The National Science Foundation has awarded 32 Graduate Research Fellowships to Rice-affiliated students.
Nineteen are current or incoming graduate students. Nine are current Rice undergraduates, and seven are Rice undergraduate alumni (three of whom are also current Rice graduate students) An additional six Rice-affiliated students received an Honorable Mention.
NSF GRFP is a five-year fellowship that provides three years of financial support for students early in their graduate careers in science, technology, math and engineering. Fellows are provided three years of financial support within a five-year fellowship period, including a $37,000 annual stipend and a $12,000 cost-of-education allowance to the graduate institution.
“While we celebrate with those who have won the NSF or received an honorable mention, we want to recognize that the hardest part of this process can often be hitting the ‘submit’ button,” said Seiichi Matsuda, dean of graduate and postdoctoral studies (GPS). “We want to recognize all of the students who completed the application and put in significant effort and hard work throughout the process.”
At Rice, the GPS office provides a fellowship coaching program, run by Vanessa Espinoza Ph.D. ‘22, which helps grad students approach fellowship applications for awards like the NSF GRFP.
Espinoza, a postdoctoral associate in GPS, found an eager group of coaches and applicants to work with in the fall.
“Seeing that enthusiasm from students was really exciting,” she said. “The time they put into the writing workshops and with their coaches is reflected in the outcome.”
Students are able to request a fellowship coach at any point during the year. Tia Gray, a second-year Ph.D. student in the Department of Materials Science and NanoEngineering, requested to work with a GPS coach after getting feedback from colleagues in her department.
“I was encouraged by everyone who had applied previously, and after my first meeting with my coach, Carly Graverson, I knew it would be my ticket to success. I feel very excited, grateful and hopeful.”
Gray said the process of working with Graverson was collaborative and insightful.
“Carly really helped me understand the common theme in all of the activities I’m involved in, and that theme centered on mentorship and helping students explore their passion for science. I dug into those experiences and it helped me organize my career goals.”
“Everyone has a story,” said Graverson. “How I approach coaching is to help students tie together and apply a common theme of why the NSF will help you achieve a specific goal.”
“The process of writing the proposal is valuable regardless of the outcome,” she added. “It’s a good way of reflecting on where you want to go, and it also helps you lay out a research plan, because you’re compelled to lay out your goals and hypotheses.”
Graverson plans to continue coaching in the fall, and noted she enjoys coaching for many reasons, but one is that it’s good practice for herself to write these proposals.
“Fellowships are always worth pursuing, even if you don’t feel confident you will win. The only reason not to pursue a fellowship is if you’re not eligible.”
Current Graduate students:
Clark Wendell Hamor - Life Sciences - Biochemistry
Eugene Chung - Engineering - Bioengineering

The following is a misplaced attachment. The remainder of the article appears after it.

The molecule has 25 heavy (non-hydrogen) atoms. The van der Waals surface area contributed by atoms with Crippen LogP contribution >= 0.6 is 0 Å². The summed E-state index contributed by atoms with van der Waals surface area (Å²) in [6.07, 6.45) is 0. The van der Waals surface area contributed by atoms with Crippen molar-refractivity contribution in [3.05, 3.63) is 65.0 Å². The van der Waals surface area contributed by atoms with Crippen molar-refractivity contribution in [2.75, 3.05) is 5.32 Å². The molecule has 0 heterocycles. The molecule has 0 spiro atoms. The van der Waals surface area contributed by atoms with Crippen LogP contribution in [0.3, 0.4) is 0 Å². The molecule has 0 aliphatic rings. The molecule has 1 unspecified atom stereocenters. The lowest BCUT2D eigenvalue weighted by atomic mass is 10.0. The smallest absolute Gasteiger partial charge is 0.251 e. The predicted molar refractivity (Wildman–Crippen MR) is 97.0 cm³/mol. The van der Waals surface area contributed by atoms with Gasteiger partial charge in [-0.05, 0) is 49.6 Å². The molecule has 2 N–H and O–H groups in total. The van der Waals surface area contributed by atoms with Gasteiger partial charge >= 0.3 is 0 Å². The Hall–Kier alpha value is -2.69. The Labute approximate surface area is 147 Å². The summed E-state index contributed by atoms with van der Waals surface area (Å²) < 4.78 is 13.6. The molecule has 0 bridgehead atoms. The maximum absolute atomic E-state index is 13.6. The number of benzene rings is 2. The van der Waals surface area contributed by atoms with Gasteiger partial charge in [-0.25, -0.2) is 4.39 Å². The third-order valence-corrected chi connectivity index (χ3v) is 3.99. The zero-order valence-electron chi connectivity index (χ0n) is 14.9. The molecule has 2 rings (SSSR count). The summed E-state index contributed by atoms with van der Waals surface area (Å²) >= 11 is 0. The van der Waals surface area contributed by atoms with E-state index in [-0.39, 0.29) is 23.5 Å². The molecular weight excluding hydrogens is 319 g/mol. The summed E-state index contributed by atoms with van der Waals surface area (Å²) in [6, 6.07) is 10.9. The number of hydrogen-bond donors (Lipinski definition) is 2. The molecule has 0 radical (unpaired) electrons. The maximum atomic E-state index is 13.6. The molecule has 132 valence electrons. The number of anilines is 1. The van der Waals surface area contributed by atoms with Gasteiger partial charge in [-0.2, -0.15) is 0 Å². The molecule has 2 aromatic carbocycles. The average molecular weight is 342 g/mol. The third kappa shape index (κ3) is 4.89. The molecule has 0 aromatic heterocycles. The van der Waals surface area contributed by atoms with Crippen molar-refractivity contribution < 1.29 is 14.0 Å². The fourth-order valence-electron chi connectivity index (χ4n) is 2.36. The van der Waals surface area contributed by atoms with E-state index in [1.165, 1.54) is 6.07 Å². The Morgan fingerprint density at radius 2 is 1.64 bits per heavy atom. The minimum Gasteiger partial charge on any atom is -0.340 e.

Matthew Lee - Engineering - Bioengineering
Eric Jordan Gomez - Chemistry - Macromolecular, Supramolecular, and Nanochemistry
Amanda Potts - Life Sciences - Evolutionary Biology
Sadie N Brasel - Engineering - Electrical and Electronic Engineering
Anderson Roy Phillips - Engineering - Electrical and Electronic Engineering
Autumn Bruncz - Engineering - Optical Engineering
Spencer Williams - Engineering - Mechanical Engineering
Karyssa Courey - Psychology - Industrial/Organizational Psychology
Kevin Michael McCoy - Mathematical Sciences - Statistics
Diego Gonzalez - Engineering - Biomedical Engineering
Tia Gray - Engineering - Materials Engineering
Incoming graduate students:
Katie Dannette Leonard - Engineering - Chemical Engineering
Emma Raisley - Engineering - Biomedical Engineering
Gillian Audia - Engineering - Bioengineering
Renallan C Neckles - Engineering - Environmental Engineering
Aislinn C Smith - Mathematical Sciences - Topology
Damon Renel Spencer - Mathematical Sciences - Applied Mathematics
Cameron Diao - Comp/IS/Eng - Machine Learning
Colter Decker Engineering - Mechanical Engineering
Hazel Disney-McKeethen - Life Sciences - Microbial Biology
Brandon Nicholas Khek - Physics and Astronomy - Theoretical Physics
Matan Alon Lieber-Kotz - Engineering - Chemical Engineering
Ruoyu Qian - Chemistry - Chemical Catalysis
Zachary Thomas Rewolinski - Mathematical Sciences - Statistics
Vi Vo - Engineering - Mechanical Engineering
Benjamin Walls - Engineering - Chemical Engineering
Tia Gray - Engineering - Materials Engineering (current Rice PhD student)
Diego Gonzalez - Engineering - Biomedical Engineering (current Rice PhD student)
Maya Levitan - Engineering - Biomedical Engineering
Anderson Roy Phillips - Engineering - Electrical and Electronic Engineering (current Rice PhD student)
Dru Myerscough - Life Sciences - Structural Biology
Adrian Yao - Materials Research - Electrochemical energy storage
Jinjiang Zhang - Psychology - Cognitive Neuroscience
NSF Honorable Mentions:
Current Graduate Students:
Fariha Noor Ahmad - Engineering - Bioengineering
Lorenzo Castelli - Engineering - Mechanical Engineering
Keren Reichler - Social Sciences - Cultural Anthropology
Malyn Selinidis - Life Sciences - Microbial Biology
Incoming Graduate Students:
Lily Metsker - Life Sciences - Microbial Biology
Alexander Xiong - Engineering - Artificial Intelligence